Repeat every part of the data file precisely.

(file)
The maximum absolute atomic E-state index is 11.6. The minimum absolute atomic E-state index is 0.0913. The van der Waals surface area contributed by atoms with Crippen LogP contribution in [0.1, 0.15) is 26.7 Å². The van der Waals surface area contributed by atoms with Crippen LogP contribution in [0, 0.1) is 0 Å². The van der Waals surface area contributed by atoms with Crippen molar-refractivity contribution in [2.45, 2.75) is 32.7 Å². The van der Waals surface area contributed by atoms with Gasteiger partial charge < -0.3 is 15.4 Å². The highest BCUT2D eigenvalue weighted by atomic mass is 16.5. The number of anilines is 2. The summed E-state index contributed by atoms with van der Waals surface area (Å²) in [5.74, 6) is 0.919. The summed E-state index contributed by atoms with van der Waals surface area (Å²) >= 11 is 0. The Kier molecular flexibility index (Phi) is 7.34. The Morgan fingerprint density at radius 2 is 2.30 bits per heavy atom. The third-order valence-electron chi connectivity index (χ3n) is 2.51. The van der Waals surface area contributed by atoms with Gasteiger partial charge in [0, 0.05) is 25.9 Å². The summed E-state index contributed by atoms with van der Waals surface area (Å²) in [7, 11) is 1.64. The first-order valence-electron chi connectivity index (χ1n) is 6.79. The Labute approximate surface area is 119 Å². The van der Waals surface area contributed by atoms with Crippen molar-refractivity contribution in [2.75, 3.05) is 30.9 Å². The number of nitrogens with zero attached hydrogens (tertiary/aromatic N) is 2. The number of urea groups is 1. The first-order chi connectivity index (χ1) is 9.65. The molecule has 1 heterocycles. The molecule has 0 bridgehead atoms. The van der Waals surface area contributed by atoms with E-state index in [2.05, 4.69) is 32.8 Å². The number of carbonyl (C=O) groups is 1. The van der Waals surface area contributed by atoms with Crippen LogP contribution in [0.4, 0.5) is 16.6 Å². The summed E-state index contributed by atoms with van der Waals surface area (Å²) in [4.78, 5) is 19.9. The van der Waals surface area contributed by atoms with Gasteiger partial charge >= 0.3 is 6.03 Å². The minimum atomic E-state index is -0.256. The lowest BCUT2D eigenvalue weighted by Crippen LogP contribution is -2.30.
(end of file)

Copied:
The maximum absolute atomic E-state index is 11.6. The minimum absolute atomic E-state index is 0.0913. The van der Waals surface area contributed by atoms with Crippen LogP contribution in [0.1, 0.15) is 26.7 Å². The van der Waals surface area contributed by atoms with Crippen LogP contribution in [0, 0.1) is 0 Å². The van der Waals surface area contributed by atoms with Crippen molar-refractivity contribution in [2.45, 2.75) is 32.7 Å². The van der Waals surface area contributed by atoms with Gasteiger partial charge < -0.3 is 15.4 Å². The highest BCUT2D eigenvalue weighted by atomic mass is 16.5. The number of anilines is 2. The summed E-state index contributed by atoms with van der Waals surface area (Å²) in [5.74, 6) is 0.919. The summed E-state index contributed by atoms with van der Waals surface area (Å²) >= 11 is 0. The Kier molecular flexibility index (Phi) is 7.34. The Morgan fingerprint density at radius 2 is 2.30 bits per heavy atom. The third-order valence-electron chi connectivity index (χ3n) is 2.51. The van der Waals surface area contributed by atoms with Gasteiger partial charge in [0, 0.05) is 25.9 Å². The summed E-state index contributed by atoms with van der Waals surface area (Å²) in [7, 11) is 1.64. The first-order valence-electron chi connectivity index (χ1n) is 6.79. The Labute approximate surface area is 119 Å². The van der Waals surface area contributed by atoms with Crippen molar-refractivity contribution in [2.75, 3.05) is 30.9 Å². The number of nitrogens with zero attached hydrogens (tertiary/aromatic N) is 2. The number of urea groups is 1. The first-order chi connectivity index (χ1) is 9.65. The molecule has 1 heterocycles. The molecule has 0 bridgehead atoms. The van der Waals surface area contributed by atoms with E-state index in [2.05, 4.69) is 32.8 Å². The number of carbonyl (C=O) groups is 1. The van der Waals surface area contributed by atoms with Crippen LogP contribution in [0.4, 0.5) is 16.6 Å². The summed E-state index contributed by atoms with van der Waals surface area (Å²) in [4.78, 5) is 19.9. The van der Waals surface area contributed by atoms with Gasteiger partial charge >= 0.3 is 6.03 Å². The minimum atomic E-state index is -0.256. The lowest BCUT2D eigenvalue weighted by Crippen LogP contribution is -2.30.